Several FLARECAST partners contributed to public activities related to the transit of Mercury on May 9th. CNRS (Meudon), TCD (Dublin), PSUD (Orsay) and FHNW (Windisch) set up telescopes and screens for public observation and provided information on websites and through the media. CNRS invited school classes. Public talks were held at PSUD. One of the highlights was the live broadcast of the latest SoHO/EIT-images set up by PSUD receiving 14000 hits that day – several of which by FHNW 🙂
Although Mercury and its transit isn’t really a FLARECAST topic, the event was a great opportunity to talk about solar activity and related research. Visitors trying to find Mercury on the solar disk discovered sunspots and asked what that was.
Using a variety of instruments
Just a tiny dot passing in front of the Sun – seeing it in real-time was a fascinating experience. In my view, the direct view through a telescope was even more impressive than its observation on a screen or as part of a projected image of the Sun.
In order to see the planet, a telescope with a considerable magnification had been recommended. However, it was even visible with a SunSpotter children’s telescope and my DIY plastic tube telescope.
Looking at images from FLARECAST partners and on social media, the diversity of instruments used for observation is striking. Observations had been carried out spanning from the most advanced instruments to the simplest ones: the space telescope SDO, professional observatories such as the Big Bear Solar Observatory, and amateur telescopes of all sizes and sophistication.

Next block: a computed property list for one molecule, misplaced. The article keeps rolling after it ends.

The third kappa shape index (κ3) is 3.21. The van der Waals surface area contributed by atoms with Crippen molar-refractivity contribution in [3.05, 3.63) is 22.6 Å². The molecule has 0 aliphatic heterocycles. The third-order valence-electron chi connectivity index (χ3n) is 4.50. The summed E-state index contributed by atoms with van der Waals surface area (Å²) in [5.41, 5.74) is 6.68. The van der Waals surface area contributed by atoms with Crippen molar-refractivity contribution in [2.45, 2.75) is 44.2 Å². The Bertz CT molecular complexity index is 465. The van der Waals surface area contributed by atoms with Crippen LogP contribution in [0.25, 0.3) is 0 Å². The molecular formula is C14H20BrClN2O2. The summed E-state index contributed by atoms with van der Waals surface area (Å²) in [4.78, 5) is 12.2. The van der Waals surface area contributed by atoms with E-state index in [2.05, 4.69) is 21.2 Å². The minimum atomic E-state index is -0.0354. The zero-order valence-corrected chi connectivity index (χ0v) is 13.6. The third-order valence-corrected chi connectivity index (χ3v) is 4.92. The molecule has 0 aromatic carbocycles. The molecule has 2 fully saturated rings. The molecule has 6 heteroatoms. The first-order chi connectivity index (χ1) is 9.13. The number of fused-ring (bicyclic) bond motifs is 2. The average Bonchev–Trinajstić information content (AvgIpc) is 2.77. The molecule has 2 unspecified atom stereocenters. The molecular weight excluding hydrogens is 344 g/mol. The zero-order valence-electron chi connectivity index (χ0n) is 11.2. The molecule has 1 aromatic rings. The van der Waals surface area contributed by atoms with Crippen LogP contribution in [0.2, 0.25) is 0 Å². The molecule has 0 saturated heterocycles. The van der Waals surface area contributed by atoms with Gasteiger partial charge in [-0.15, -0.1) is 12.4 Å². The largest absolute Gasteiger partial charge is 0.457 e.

Below, some images of the instruments we use for public events at FHNW. This small selection works quite well for us. Other institutions such as the Observatoire de Paris own an admirable park of great telescopes collected over centuries. However, it is also possible to observe the sun with simple and inexpensive devices.
Using different instruments helps connecting with diverse visitors. While some of them are more interested in impressive high-tech equipment, others relate more easily to technology where they can directly see what happens and how projecting the Sun works.
It would be interesting to know what your favourite instrument for public events is, or according to which criteria you put your collection of telescopes together. Comments are more than welcome.
Anyway, as much as I love simple technology – isn’t the publicly shared result of a high-tec instrument great?